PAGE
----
Be bullish on saving tax

Equity-linked savings schemes are one of the best tax-saving instruments as these have delivered the highest returns compared with other options.

Dipak Mondal/Money Today        Print Edition: February 2011

It's always good to get the best of both worlds. In the investing arena, a financial instrument that offers dual benefits is the equity-linked savings scheme (ELSS), also called tax-saving mutual fund. Investments in an ELSS qualify for tax benefits under Section 80 C and also earn substantial returns as you gain from the exposure to equities.

Both investors as well as financial planners swear by ELSS and it has emerged as the favourite tax-saving option among them. Tax-saving mutual funds are typical diversified equity mutual funds except that they come with a threeyear lock-in period. An investment made in an ELSS is eligible for tax deduction under Section 80C of the Income Tax Act.

"Equity-linked saving schemes are the best taxsaving instruments as you can redeem these funds only after the lock-in period of three years. As the returns are long-term capital gains (held for more than a year), they are tax-free. The average return from such funds in the past five years has been close to 20 per cent," says Kartik Jhaveri, founder of financial planning firm Transcend Consulting. Here are the reasons why ELSS score over other tax-saving options.

Gaining Most from Equities
Among the approved savings instruments under Section 80C, ELSS, unit-linked insurance plans (Ulips) and the National Pension System (NPS) are the only ones that have an equity edge.

Ulips, that are similar to mutual funds in features, can also have up to 100 per cent equity exposure. However, as a portion of the premium amount is used as mortality charges (charges for providing death cover), the actual amount that gets invested comes down substantially. The NPS, on the other hand, has a 50 per cent cap on equity exposure, thus making the long-term returns less attractive than pure-equity instruments such as ELSS.

Lowest Lock-in Period
Most tax-savings instruments under Section 80C have a minimum lock-in period of five years, a period for which one has to mandatorily remain invested. Investments in the Public Provident Fund (PPF) have to be locked in for 15 years, while those in National Savings Certificates (NSC) have a lock-in period of six years. Other instruments, such as tax-saving fixed deposits, have a minimum tenure of five years.However, the lock-in period for tax-saving mutual funds funds is just three years.

High Returns
As ELSS are equity diversified funds, the returns from these schemes are in line with those of equity indices, such as the Sensex and the Nifty. Also, the three-year lock-in gives flexibility (as there is no redemption pressure for three years) to fund managers in picking the right stocks and holding them in the portfolio to get a desirable return.

The five-year average annualised returns of ELSS are close to the gains witnessed by the Nifty and the Sensex. In the past five years, the average annual return given by tax-saving funds has been 14.5 per cent compared with 16.5 per cent of the Nifty and the Sensex, as on 31 December 2010. Of the 23 schemes that have completed five years or more, 21 have given more than 10 per cent annualised returns, while the balance 12 have given more than 15 per cent.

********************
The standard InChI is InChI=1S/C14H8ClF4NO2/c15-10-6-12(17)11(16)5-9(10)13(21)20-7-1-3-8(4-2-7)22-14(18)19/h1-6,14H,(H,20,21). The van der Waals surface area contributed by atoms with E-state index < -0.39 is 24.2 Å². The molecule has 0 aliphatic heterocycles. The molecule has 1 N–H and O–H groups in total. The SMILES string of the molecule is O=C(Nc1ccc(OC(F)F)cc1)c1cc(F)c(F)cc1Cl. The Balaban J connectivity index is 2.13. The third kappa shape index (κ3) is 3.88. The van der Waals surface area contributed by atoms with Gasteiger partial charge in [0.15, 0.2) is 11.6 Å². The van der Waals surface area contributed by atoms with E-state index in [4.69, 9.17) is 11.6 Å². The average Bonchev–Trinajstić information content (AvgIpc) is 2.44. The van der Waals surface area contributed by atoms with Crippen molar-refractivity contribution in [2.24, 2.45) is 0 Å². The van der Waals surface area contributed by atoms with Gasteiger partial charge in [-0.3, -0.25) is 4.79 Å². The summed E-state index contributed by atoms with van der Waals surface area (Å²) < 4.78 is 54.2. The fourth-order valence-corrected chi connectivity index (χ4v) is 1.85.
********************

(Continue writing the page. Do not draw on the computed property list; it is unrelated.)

These returns are much higher than those delivered by other tax-saving instruments such as bank fixed deposits, which offer you, at most, 8-8.5 per cent. The PPF and Employees Provident Fund (EPF) also give similar returns, while the Senior Citizens' Savings Scheme gives an annual return of 9 per cent. Also, not only are the long-term capital gains from ELSS tax-free, even the dividends are exempt from tax.

SIP's the Way
A systematic investment plan (SIP), through which investors can invest small amounts at regular intervals, is one of the best ways of investing in ELSS. Investments through SIPs allow investors to take advantage of the fluctuations in the stock markets by cost averaging. In a rising equity market an investor gets fewer mutual fund units but when the market is sliding he/she gets more units. This also helps investors reap the benefits of compounding.

"Monthly SIPs are the best way of investing in funds as people can synchronise their investments with their salary," says Sanjay Sinha, chief executive officer, L&T Mutual Fund.

Despite the benefits of regular investment, majority of the investors rush to invest in tax-saving instruments only during the fag end of the financial year. Investing in a lump sum means that you can lose out on substantial returns as was calculated by Value Research (see The SIP Advantage).

If an investor had invested a lump sum of any amount on 1 January 2008, the maximum returns he would have made on 31 December 2010 would have been less than 8 per cent. However, if he had invested systematically over the same period, he could have gained a maximum of 35 per cent. So, if you want to reap the benefits of ELSS, start investing through SIPs from the start of the financial year rather than fill the investment gap during the last quarter.

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